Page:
Retail fertilizers tracked by DTN for the second week of July 2019 show more of the same with prices once again mixed. As has been the trend in recent weeks, no fertilizer price moved significantly in either direction.
Five fertilizers were higher compared to last month with none up a sizable amount. DAP had an average price of $497/ton, MAP $532/ton, potash $392/ton, UAN28 $276/ton and UAN32 $317/ton.
Three fertilizers were slightly lower compared to last month but again the move lower was fairly small. Urea had an average price of $431/ton, 10-34-0 $485/ton and anhydrous $585/ton.
On a price per pound of nitrogen basis, the average urea price was at $0.47/lb.N, anhydrous $0.36/lb.N, UAN28 $0.49/lb.N and UAN32 $0.50/lb.N.
With crop margins tight, farmers are always trying to control input costs. Fertilizer is a major cost in crop production and over application can lead to decreased profitability.
In a post from The University of Minnesota Extension Crop News website titled “5 Tips for Cutting Phosphorus, Potassium Fertilizer Costs,” Extension Soil Fertility Specialist Dan Kaiser wrote that while the use of commercial fertilizers is vital for high productivity, there are a few ways to help to trim fertilizer costs and still maintain profitability.
First, do soil tests as the results tell how likely it is that a crop will respond to a nutrient. Soil tests are indexes of nutrient availability for crops and high soil test values suggest it is unlikely fertilizer application is needed, Kaiser wrote.
Second, short-term reductions in the application rates of phosphorus (P) and potassium (K) do not result in rapid depletion of nutrients. While a reduction in soil test levels over time is expected as nutrients are removed from the soil and are not replaced, the rate of depletion is slow even with no fertilizer application, he wrote.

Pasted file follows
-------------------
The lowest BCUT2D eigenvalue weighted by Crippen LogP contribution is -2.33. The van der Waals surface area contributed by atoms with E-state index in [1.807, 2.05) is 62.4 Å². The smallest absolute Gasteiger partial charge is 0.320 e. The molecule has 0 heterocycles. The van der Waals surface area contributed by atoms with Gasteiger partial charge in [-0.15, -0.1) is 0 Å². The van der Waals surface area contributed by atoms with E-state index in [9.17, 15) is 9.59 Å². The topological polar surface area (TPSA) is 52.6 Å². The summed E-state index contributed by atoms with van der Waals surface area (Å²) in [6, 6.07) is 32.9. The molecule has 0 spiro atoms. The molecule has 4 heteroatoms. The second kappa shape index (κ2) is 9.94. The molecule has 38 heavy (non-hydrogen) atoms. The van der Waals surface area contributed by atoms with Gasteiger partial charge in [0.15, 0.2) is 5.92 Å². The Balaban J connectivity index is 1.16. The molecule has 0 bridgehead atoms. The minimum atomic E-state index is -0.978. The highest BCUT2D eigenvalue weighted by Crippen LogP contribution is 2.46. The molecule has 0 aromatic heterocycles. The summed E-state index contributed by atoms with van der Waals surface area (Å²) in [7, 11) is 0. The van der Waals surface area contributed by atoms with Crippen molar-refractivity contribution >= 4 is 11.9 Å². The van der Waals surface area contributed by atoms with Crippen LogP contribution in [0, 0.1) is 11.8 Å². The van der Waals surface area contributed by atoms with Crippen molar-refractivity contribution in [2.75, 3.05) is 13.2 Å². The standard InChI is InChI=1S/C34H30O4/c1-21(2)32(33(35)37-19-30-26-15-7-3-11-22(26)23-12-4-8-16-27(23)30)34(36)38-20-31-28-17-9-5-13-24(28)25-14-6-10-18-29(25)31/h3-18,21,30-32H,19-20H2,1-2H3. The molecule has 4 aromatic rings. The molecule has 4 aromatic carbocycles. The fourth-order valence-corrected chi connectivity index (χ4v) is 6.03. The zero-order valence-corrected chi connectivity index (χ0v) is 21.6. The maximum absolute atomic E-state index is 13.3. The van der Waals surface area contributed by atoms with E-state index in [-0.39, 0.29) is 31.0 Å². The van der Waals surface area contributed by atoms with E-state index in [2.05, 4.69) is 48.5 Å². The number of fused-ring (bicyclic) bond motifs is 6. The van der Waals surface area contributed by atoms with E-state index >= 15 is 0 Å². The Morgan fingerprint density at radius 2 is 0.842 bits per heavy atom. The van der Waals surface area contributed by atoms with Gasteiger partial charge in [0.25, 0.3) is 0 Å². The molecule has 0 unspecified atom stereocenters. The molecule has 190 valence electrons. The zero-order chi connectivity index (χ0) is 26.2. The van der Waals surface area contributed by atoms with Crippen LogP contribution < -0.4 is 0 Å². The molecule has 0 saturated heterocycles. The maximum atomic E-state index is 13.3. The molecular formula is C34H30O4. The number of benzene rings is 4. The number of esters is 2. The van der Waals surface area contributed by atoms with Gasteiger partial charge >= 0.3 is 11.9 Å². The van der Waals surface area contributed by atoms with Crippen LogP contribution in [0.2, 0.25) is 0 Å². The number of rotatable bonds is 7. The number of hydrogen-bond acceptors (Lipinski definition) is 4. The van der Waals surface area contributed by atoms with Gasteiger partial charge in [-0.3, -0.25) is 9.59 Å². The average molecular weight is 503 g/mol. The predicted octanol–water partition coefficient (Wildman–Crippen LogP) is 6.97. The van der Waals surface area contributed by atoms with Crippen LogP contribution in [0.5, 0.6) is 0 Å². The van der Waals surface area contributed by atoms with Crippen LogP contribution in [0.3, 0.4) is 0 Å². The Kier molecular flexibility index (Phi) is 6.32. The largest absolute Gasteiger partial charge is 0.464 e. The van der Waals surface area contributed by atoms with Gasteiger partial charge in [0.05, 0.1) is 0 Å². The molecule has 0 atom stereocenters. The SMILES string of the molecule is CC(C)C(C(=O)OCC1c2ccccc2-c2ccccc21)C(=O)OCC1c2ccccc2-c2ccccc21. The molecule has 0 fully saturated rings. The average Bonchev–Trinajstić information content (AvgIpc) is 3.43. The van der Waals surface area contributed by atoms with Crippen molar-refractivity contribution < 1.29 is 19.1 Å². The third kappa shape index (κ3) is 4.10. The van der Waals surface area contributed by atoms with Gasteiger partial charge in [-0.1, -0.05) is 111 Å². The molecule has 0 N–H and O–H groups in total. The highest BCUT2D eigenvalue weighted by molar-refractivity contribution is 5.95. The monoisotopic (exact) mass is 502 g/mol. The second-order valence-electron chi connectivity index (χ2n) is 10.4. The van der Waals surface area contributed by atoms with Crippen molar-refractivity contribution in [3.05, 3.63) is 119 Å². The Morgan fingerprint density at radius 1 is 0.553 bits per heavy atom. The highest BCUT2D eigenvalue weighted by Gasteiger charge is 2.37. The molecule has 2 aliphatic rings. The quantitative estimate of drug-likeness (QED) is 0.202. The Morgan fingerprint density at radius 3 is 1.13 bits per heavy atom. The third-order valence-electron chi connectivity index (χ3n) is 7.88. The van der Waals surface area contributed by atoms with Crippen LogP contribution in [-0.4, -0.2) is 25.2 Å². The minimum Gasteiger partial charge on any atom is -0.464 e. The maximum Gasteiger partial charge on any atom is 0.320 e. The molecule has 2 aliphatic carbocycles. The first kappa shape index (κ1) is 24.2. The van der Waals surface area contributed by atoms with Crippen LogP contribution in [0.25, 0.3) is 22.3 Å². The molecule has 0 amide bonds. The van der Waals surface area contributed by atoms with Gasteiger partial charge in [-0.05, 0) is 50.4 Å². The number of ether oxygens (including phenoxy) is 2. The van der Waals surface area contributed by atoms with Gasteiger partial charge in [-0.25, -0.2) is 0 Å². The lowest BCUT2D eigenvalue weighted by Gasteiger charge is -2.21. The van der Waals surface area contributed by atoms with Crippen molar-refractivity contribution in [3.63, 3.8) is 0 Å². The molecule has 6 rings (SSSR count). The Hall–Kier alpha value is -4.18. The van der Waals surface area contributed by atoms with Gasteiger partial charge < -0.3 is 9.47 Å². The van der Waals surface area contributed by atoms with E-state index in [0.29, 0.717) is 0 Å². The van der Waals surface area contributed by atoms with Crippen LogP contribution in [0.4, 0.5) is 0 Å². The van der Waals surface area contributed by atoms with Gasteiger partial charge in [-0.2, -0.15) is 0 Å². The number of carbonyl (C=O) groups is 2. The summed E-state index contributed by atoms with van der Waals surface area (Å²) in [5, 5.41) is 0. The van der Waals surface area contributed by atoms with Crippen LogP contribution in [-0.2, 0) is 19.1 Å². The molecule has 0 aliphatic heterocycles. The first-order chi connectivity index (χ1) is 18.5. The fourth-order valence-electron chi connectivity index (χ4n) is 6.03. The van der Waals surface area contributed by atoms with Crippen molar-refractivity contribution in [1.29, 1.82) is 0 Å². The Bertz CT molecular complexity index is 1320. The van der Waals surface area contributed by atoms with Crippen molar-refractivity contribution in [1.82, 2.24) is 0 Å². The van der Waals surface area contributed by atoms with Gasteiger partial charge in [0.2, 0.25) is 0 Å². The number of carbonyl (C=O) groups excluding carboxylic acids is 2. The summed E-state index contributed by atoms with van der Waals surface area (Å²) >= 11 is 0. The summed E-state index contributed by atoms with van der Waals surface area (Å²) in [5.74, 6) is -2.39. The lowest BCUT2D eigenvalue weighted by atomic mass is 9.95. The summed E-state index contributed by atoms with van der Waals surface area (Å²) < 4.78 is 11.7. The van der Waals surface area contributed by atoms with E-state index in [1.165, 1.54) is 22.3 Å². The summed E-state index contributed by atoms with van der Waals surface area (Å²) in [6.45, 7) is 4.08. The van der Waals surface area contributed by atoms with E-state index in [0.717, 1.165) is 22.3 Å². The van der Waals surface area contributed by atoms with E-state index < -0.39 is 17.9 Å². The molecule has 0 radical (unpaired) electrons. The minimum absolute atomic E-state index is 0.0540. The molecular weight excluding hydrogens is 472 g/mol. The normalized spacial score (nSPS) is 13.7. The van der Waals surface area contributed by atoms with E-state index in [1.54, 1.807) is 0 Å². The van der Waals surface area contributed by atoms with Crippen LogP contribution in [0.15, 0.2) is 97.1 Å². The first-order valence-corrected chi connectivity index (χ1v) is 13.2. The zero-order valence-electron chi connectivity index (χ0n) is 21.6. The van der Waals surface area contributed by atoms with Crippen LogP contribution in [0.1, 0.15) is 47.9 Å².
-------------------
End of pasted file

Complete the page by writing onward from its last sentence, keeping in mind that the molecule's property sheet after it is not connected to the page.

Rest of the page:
“Our research has consistently found that applying two thirds to one half of the expected removal of P or K can maintain soil test values in the medium to high classifications without risking a reduction in yield,” Kaiser wrote.
Using variable rate technology and consider application timing are other ways farmers can trim fertilizer costs while still maintaining profitability.
To read the entire the Minnesota Crop News post click on the following link: https://blog-crop-news.extension.umn.edu/…
All eight of the major fertilizers are now higher compared to last year. DAP is 3% higher, MAP is 6% more expensive, 10-34-0 is 10% higher, potash is 11% more expensive, both UAN28 and UAN32 are 14% higher, anhydrous is 16% more expensive and urea is 18% higher compared to last year.
DTN collects roughly 1,700 retail fertilizer bids from 310 retailer locations weekly. Not all fertilizer prices change each week. Prices are subject to change at any time.
DTN Pro Grains subscribers can find current retail fertilizer price in the DTN Fertilizer Index on the Fertilizer page under Farm Business.
Retail fertilizer charts dating back to 2010 are available in the DTN fertilizer segment. The charts included cost of N/lb., DAP, MAP, potash, urea, 10-34-0, anhydrous, UAN28 and UAN32.
|Jul 9-13 2018||485||504||354||366|
|Aug 6-10 2018||487||507||356||363|
|Sep 3-7 2018||488||514||358||366|
|Oct 1-5 2018||501||523||364||389|
|Oct 29-Nov 2 2018||506||528||366||408|
|Nov 26-30 2018||501||530||369||409|
|Dec 24-28 2018||507||533||379||407|
|Jan 21-25 2019||512||535||383||409|
|Feb 18-22 2019||512||536||385||404|
|Mar 18-22 2019||509||533||386||401|
|Apr 15-19 2019||504||531||388||404|
|May 13-17 2019||498||526||392||426|
|Jun 10-14 2019||497||527||392||434|
|Jul 8-12, 2019||497||532||392||431|
|Jul 9-13 2018||443||505||242||279|
|Aug 6-10 2018||445||482||233||271|
|Sep 3-7 2018||446||480||232||271|
|Oct 1-5 2018||451||488||237||279|
|Oct 29-Nov 2 2018||457||505||245||285|
|Nov 26-30 2018||457||519||246||287|
|Dec 24-28 2018||457||568||266||303|
|Jan 21-25 2019||467||584||270||313|
|Feb 18-22 2019||470||596||271||317|
|Mar 18-22 2019||470||597||270||318|
|Apr 15-19 2019||481||594||270||317|
|May 13-17 2019||487||595||267||311|
|Jun 10-14 2019||487||591||271||314|
|Jul 8-12, 2019||485||585||276||317|
Source: Russ Quinn, DTN
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